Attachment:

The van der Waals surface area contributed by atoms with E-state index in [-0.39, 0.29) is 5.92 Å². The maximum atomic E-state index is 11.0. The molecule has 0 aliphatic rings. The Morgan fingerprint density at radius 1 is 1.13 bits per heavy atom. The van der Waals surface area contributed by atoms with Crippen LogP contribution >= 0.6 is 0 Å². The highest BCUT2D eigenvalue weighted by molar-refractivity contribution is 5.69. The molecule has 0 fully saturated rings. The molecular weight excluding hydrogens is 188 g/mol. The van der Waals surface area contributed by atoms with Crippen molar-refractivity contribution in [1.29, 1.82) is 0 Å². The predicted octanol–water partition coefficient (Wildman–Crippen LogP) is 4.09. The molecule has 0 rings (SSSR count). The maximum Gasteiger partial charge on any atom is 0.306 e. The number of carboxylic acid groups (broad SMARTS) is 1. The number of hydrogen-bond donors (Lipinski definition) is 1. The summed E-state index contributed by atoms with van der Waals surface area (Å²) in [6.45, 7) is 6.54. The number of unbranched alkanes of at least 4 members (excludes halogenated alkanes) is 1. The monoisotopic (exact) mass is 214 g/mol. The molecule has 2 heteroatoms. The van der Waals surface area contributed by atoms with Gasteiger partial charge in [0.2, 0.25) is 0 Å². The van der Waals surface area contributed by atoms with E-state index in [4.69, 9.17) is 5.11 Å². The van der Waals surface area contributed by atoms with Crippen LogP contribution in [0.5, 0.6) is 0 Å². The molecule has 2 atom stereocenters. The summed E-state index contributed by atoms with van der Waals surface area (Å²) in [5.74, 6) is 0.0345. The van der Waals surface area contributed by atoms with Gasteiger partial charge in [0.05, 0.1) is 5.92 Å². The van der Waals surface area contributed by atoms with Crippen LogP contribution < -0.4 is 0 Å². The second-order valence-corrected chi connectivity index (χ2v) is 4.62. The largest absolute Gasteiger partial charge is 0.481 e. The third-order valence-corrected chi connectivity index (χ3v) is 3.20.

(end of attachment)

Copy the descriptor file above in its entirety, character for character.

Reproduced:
The van der Waals surface area contributed by atoms with E-state index in [-0.39, 0.29) is 5.92 Å². The maximum atomic E-state index is 11.0. The molecule has 0 aliphatic rings. The Morgan fingerprint density at radius 1 is 1.13 bits per heavy atom. The van der Waals surface area contributed by atoms with Crippen LogP contribution >= 0.6 is 0 Å². The highest BCUT2D eigenvalue weighted by molar-refractivity contribution is 5.69. The molecule has 0 fully saturated rings. The molecular weight excluding hydrogens is 188 g/mol. The van der Waals surface area contributed by atoms with Crippen molar-refractivity contribution in [1.29, 1.82) is 0 Å². The predicted octanol–water partition coefficient (Wildman–Crippen LogP) is 4.09. The molecule has 0 rings (SSSR count). The maximum Gasteiger partial charge on any atom is 0.306 e. The number of carboxylic acid groups (broad SMARTS) is 1. The number of hydrogen-bond donors (Lipinski definition) is 1. The summed E-state index contributed by atoms with van der Waals surface area (Å²) in [6.45, 7) is 6.54. The number of unbranched alkanes of at least 4 members (excludes halogenated alkanes) is 1. The monoisotopic (exact) mass is 214 g/mol. The molecule has 2 heteroatoms. The van der Waals surface area contributed by atoms with Gasteiger partial charge in [0.2, 0.25) is 0 Å². The van der Waals surface area contributed by atoms with E-state index in [4.69, 9.17) is 5.11 Å². The van der Waals surface area contributed by atoms with Crippen LogP contribution in [0.5, 0.6) is 0 Å². The molecule has 2 atom stereocenters. The summed E-state index contributed by atoms with van der Waals surface area (Å²) in [5.74, 6) is 0.0345. The van der Waals surface area contributed by atoms with Gasteiger partial charge in [0.05, 0.1) is 5.92 Å². The van der Waals surface area contributed by atoms with Crippen LogP contribution < -0.4 is 0 Å². The second-order valence-corrected chi connectivity index (χ2v) is 4.62. The largest absolute Gasteiger partial charge is 0.481 e. The third-order valence-corrected chi connectivity index (χ3v) is 3.20.